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Rheumatoid Arthritis: Finding the Right Medication for You

New drugs offer more options to short-circuit rheumatoid arthritis.

Pros and Cons of Medications Used to Treat Rheumatoid Arthritis continued...

Analgesics (Painkillers)

Analgesics are solely for pain relief; they do not reduce inflammation, but may help control pain. Patients often take nonprescription acetaminophen (like Tylenol). There are also prescription pain relievers, some of which are narcotics. Narcotics are used for severe pain not relieved with other medications. A note of caution: It is possible to develop dependency on narcotic drugs, and they can cause constipation, urinary problems, and sedation.

Prescription narcotic painkillers include:

  • Acetaminophen with codeine (such as Tylenol with codeine).
  • Acetaminophen with hydrocodone (such as Vicodin).
  • Propoxyphene (Darvon) with acetaminophen (Darvocet).

Tramadol (Ultram) and tramadol with acetaminophen (Ultracet) are not narcotics but still carry a risk of dependency.


Steroids (short for corticosteroids) are powerful anti-inflammatory drugs. They work by reducing the activity of the immune system -- specifically, the function of white blood cells -- which reduces inflammation that can damage joints. Steroid pills are often used temporarily to treat severe flare-ups.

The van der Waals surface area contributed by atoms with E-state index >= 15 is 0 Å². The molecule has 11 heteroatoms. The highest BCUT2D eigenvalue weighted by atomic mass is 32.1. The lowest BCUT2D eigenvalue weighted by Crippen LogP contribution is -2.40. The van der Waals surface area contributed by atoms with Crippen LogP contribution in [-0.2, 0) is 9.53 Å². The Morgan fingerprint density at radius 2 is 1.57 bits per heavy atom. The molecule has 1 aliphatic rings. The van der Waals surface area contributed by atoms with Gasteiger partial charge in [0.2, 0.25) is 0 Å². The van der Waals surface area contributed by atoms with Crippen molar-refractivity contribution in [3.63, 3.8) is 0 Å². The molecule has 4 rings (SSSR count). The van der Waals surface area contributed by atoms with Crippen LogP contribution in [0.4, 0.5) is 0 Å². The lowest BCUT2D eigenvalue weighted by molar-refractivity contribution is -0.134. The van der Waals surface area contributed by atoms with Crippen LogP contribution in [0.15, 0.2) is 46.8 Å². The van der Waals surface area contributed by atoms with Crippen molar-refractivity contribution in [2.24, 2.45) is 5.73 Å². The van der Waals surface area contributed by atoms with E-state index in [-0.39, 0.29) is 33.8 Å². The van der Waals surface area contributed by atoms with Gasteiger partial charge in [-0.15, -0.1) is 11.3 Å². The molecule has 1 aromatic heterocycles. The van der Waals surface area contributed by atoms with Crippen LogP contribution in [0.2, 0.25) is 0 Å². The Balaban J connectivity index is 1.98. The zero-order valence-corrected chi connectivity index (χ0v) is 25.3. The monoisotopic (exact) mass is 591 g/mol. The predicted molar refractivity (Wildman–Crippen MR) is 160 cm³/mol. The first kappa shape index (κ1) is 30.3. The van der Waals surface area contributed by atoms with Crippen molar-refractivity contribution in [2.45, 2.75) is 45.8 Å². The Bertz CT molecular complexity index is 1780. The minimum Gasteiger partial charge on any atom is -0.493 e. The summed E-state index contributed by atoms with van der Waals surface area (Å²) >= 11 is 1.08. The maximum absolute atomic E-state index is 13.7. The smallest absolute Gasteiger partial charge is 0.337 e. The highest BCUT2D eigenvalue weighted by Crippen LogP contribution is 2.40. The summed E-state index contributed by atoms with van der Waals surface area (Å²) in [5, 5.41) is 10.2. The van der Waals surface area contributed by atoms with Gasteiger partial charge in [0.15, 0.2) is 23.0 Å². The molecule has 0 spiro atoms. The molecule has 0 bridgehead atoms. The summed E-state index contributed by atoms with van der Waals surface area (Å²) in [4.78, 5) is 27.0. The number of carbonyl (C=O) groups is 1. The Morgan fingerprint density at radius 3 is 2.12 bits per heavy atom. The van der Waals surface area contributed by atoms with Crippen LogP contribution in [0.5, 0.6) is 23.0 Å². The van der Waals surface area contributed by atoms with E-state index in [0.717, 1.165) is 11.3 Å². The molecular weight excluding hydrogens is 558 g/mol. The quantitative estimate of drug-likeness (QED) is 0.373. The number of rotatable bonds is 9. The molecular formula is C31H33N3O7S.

Potentially severe side effects may occur with long-term use (months to weeks) of steroid pills; the side effects include cataracts, bruising, high cholesterol, high blood sugar, and high blood pressure. To help avoid these problems, doctors prescribe the lowest dose possible. They can also inject steroids into the affected joint, which greatly lowers the chance of these side effects.

Commonly used steroids include:

  • Cortisone (Cortone)
  • Prednisone (Deltasone)

Disease-Modifying Drugs

In the early stages of the disease, these drugs can help prevent the joint damage that inflammation causes. The drugs are called disease-modifying antirheumatic drugs (DMARDs) -- and they work by interfering with immune system activity that triggers damaging inflammation.

Because the drugs can prevent joint damage, one or more DMARDs are prescribed very early in treatment. DMARDs take weeks to really start working so steroids or painkillers are sometimes used until they kick in.

There is a downside to many DMARDs: They can suppress the immune system, so there is greater susceptibility for infection while taking these drugs. It's important to watch for signs of infection like fever and chills.

DMARDs include:

  • Azathioprine (Imuran)
  • Cyclosporine (Neoral and Sandimmune)
  • Cyclophosphamide (Cytoxan and Neosar)
  • Gold salts (Ridaura)
  • Hydroxychloroquine (Plaquenil)
  • Leflunomide (Arava)
  • Methotrexate (Rheumatrex and Folex)
  • Minocycline (Dynacin and Minocin)
  • Penicillamine (Cuprimine and Depen)
  • Sulfasalazine (Azulfidine)

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